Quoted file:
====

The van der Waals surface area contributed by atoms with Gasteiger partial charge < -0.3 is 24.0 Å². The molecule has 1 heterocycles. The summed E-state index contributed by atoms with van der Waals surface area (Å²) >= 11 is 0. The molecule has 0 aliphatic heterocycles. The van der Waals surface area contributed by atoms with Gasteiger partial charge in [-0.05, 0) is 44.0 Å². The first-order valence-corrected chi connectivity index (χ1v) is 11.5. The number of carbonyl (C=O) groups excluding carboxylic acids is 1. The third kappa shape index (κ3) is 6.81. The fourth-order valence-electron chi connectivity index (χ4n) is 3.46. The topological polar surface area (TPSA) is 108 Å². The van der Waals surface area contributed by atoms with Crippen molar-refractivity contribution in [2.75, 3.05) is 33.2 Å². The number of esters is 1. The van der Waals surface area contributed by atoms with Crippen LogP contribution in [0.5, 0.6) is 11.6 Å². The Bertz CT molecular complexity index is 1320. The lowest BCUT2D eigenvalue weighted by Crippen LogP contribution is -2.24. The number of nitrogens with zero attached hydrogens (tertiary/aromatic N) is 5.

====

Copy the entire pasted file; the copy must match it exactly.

The van der Waals surface area contributed by atoms with Gasteiger partial charge < -0.3 is 24.0 Å². The molecule has 1 heterocycles. The summed E-state index contributed by atoms with van der Waals surface area (Å²) >= 11 is 0. The molecule has 0 aliphatic heterocycles. The van der Waals surface area contributed by atoms with Gasteiger partial charge in [-0.05, 0) is 44.0 Å². The first-order valence-corrected chi connectivity index (χ1v) is 11.5. The number of carbonyl (C=O) groups excluding carboxylic acids is 1. The third kappa shape index (κ3) is 6.81. The fourth-order valence-electron chi connectivity index (χ4n) is 3.46. The topological polar surface area (TPSA) is 108 Å². The van der Waals surface area contributed by atoms with Crippen molar-refractivity contribution in [2.75, 3.05) is 33.2 Å². The number of esters is 1. The van der Waals surface area contributed by atoms with Crippen LogP contribution in [0.5, 0.6) is 11.6 Å². The Bertz CT molecular complexity index is 1320. The lowest BCUT2D eigenvalue weighted by Crippen LogP contribution is -2.24. The number of nitrogens with zero attached hydrogens (tertiary/aromatic N) is 5.